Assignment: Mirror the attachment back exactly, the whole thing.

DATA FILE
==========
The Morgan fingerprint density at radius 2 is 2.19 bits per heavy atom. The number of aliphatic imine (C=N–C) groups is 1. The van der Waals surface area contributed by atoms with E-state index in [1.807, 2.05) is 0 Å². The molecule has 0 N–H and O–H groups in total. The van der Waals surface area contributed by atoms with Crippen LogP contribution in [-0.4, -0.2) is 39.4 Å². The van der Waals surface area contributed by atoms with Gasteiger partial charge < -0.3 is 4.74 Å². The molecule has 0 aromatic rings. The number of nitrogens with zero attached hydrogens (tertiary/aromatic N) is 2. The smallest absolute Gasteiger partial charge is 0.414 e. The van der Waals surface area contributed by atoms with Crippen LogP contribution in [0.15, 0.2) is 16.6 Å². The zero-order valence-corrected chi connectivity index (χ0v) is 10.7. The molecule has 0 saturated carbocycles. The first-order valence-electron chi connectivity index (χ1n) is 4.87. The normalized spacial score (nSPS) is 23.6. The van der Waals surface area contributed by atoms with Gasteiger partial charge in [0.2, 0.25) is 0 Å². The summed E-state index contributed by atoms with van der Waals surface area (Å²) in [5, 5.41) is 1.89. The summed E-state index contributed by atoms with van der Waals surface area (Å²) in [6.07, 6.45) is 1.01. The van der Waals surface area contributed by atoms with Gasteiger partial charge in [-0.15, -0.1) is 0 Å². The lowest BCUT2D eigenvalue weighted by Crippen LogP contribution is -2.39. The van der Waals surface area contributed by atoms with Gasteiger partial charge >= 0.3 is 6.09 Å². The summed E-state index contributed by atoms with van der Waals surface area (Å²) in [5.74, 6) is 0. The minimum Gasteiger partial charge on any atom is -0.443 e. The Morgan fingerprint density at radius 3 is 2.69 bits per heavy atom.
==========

The Morgan fingerprint density at radius 2 is 2.19 bits per heavy atom. The number of aliphatic imine (C=N–C) groups is 1. The van der Waals surface area contributed by atoms with E-state index in [1.807, 2.05) is 0 Å². The molecule has 0 N–H and O–H groups in total. The van der Waals surface area contributed by atoms with Crippen LogP contribution in [-0.4, -0.2) is 39.4 Å². The van der Waals surface area contributed by atoms with Gasteiger partial charge < -0.3 is 4.74 Å². The molecule has 0 aromatic rings. The number of nitrogens with zero attached hydrogens (tertiary/aromatic N) is 2. The smallest absolute Gasteiger partial charge is 0.414 e. The van der Waals surface area contributed by atoms with Crippen LogP contribution in [0.15, 0.2) is 16.6 Å². The zero-order valence-corrected chi connectivity index (χ0v) is 10.7. The molecule has 0 saturated carbocycles. The first-order valence-electron chi connectivity index (χ1n) is 4.87. The normalized spacial score (nSPS) is 23.6. The van der Waals surface area contributed by atoms with Gasteiger partial charge in [0.2, 0.25) is 0 Å². The summed E-state index contributed by atoms with van der Waals surface area (Å²) in [5, 5.41) is 1.89. The summed E-state index contributed by atoms with van der Waals surface area (Å²) in [6.07, 6.45) is 1.01. The van der Waals surface area contributed by atoms with Gasteiger partial charge in [-0.15, -0.1) is 0 Å². The lowest BCUT2D eigenvalue weighted by Crippen LogP contribution is -2.39. The van der Waals surface area contributed by atoms with Gasteiger partial charge >= 0.3 is 6.09 Å². The summed E-state index contributed by atoms with van der Waals surface area (Å²) in [5.74, 6) is 0. The minimum Gasteiger partial charge on any atom is -0.443 e. The Morgan fingerprint density at radius 3 is 2.69 bits per heavy atom.